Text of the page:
Editor’s note: Earlier this month, we posted a blog on “How to Include Volunteer Experience on Your Resume.” In this post, we’ll complement those strategies with tips for writing an effective volunteer cover letter, which — especially for skilled volunteer opportunities — can help you stand out from the crowd.
Guest post by Alicia Honeycutt
Applying for a volunteer gig may be harder than you’d initially think. Volunteer program managers are interested in knowing why you want to volunteer at their organization. They also want to know what motivates you, and if are okay with working just as hard without compensation.
A cover letter for a volunteer role is similar to what you would write for a paid job; it follows the same format, more or less. Here are a few tips you should follow to write a winning volunteer motivation letter.
Customize Your Letter
Using the same cover letter for everything shows a lack of attention to detail, and is something hiring managers — or volunteer managers — generally don’t appreciate.
You can (and should) have a template in mind, but you’ll need to individualize each cover letter to ensure your chances of landing a volunteer gig are successful. If you don’t have a template in mind, or are looking to spruce up your existing cover letter, check out a cover letter builder like LiveCareer, and incorporate any of their hundreds of templates as a starting point.
Research the contact person you’ll want to address your cover letter to. It’s beneficial to address the letter directly to the person — not only does it make a good impression, but it shows how hard you might’ve worked to find them. If you found the opportunity on VolunteerMatch, you can easily locate the relevant contact’s name and information straight from the opportunity description. In case you do not know whom you should address your letter to, do your best to avoid the age-old phrase “To Whom It May Concern.” It might give off the impression that your template is cut-and-paste.
Make it Interesting
Avoid repeating what you’ve already indicated on your resume. Struggling to find the right motivation? Get unstuck by reading some of these inspirational volunteer stories in order to understand what motivates other volunteers, and see if you can find interests you can relate to.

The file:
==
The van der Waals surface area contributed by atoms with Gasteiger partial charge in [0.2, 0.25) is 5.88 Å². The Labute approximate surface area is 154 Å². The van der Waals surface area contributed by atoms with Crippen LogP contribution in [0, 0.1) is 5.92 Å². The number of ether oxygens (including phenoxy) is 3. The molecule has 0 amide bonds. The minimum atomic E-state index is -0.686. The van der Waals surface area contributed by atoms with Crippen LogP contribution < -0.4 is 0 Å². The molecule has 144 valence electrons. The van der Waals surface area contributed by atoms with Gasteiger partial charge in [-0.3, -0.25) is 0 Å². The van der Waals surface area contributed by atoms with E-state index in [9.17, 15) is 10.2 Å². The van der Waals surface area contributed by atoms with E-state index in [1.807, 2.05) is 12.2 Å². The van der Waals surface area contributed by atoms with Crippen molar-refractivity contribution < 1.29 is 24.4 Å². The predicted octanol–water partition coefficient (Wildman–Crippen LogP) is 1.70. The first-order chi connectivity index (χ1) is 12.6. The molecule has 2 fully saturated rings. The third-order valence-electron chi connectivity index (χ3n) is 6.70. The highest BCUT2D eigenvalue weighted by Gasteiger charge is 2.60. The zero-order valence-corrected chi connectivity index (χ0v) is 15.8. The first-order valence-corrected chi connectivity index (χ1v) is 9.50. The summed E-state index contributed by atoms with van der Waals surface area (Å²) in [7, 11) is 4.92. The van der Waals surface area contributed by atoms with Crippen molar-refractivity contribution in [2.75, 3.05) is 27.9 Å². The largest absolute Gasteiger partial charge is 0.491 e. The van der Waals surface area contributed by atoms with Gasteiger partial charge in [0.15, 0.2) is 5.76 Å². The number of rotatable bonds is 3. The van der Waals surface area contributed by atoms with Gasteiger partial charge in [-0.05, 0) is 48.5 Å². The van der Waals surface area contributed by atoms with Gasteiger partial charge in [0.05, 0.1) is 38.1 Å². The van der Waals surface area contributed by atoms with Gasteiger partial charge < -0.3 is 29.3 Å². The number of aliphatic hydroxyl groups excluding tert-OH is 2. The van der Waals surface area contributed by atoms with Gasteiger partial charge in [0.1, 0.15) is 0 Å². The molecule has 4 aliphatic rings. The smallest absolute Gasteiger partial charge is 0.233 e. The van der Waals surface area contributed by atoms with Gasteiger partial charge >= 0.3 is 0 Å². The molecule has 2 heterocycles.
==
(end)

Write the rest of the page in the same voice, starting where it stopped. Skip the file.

It’s ok to mention a few points from your resume, but you really need to be creative and think outside-of-the-box here. Your opening and closing lines have a significant impact on the reader’s perspective, so you’ll need to put in extra work to ensure those introductions and conclusions capture their attention. If you’re not word-savvy (and that’s totally okay — not everyone is!) you can ask your peers for help in creating a smarter cover letter.
Get to the Point
You don’t have to have a flowery introduction — just get straight to the point!
If you don’t have any volunteer experience, be honest about it. If you’re applying for a volunteer program manager position, talk about what your previous experiences have taught you in managing people; and how those experiences have shaped your character and the qualities that make you a perfect fit for this role.
Talk about your achievements: highlight what interests you about the organization you’re applying for. That’ll help convey that you’re eager to volunteer there.
Incorporate wording directly from the volunteer opportunity description to help solidify your relevance to the role. These words will help align your candidacy to whom the organization is seeking.
Proofread Your Letter
Proofread for typographical errors, grammatical errors. and sentence structure: you don’t want a single spelling error or any other mistakes that might make your future manager think you aren’t attentive enough to your work. Many times, we become so focused on getting all the right information across in our motivation letters that we become immune to common errors. You could review your letter yourself, but it’s much easier to have someone else (or a service) proofread your letter for you.
There are countless volunteer opportunities out there. With this brief guide, you’ll be on your way to writing a successful cover letter! Now, for the hard part: finding a volunteer opportunity that interests you.
Have additional tips to share? Let us know in the comments section below!
Author Bio: Alicia Honeycutt is an educator and volunteer in Cuba. Alicia loves volunteering because it makes her feel great. She also likes that volunteering makes people more sympathetic and empathetic to one another.